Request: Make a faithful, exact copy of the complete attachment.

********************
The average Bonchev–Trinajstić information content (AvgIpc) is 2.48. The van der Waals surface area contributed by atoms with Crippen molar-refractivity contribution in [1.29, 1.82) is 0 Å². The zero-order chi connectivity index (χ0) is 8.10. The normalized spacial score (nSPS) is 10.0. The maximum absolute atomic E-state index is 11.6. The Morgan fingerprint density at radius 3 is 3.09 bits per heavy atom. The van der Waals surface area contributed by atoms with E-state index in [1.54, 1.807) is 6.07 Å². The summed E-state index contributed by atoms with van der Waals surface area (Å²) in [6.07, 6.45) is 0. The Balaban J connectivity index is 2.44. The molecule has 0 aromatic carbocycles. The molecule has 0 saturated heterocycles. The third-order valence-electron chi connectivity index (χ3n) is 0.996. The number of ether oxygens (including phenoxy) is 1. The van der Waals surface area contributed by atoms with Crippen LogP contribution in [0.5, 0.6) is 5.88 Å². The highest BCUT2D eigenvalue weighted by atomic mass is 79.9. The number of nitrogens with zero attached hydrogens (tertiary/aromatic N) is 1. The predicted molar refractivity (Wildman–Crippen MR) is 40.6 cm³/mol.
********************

The average Bonchev–Trinajstić information content (AvgIpc) is 2.48. The van der Waals surface area contributed by atoms with Crippen molar-refractivity contribution in [1.29, 1.82) is 0 Å². The zero-order chi connectivity index (χ0) is 8.10. The normalized spacial score (nSPS) is 10.0. The maximum absolute atomic E-state index is 11.6. The Morgan fingerprint density at radius 3 is 3.09 bits per heavy atom. The van der Waals surface area contributed by atoms with E-state index in [1.54, 1.807) is 6.07 Å². The summed E-state index contributed by atoms with van der Waals surface area (Å²) in [6.07, 6.45) is 0. The Balaban J connectivity index is 2.44. The molecule has 0 aromatic carbocycles. The molecule has 0 saturated heterocycles. The third-order valence-electron chi connectivity index (χ3n) is 0.996. The number of ether oxygens (including phenoxy) is 1. The van der Waals surface area contributed by atoms with Crippen LogP contribution in [0.5, 0.6) is 5.88 Å². The highest BCUT2D eigenvalue weighted by atomic mass is 79.9. The number of nitrogens with zero attached hydrogens (tertiary/aromatic N) is 1. The predicted molar refractivity (Wildman–Crippen MR) is 40.6 cm³/mol.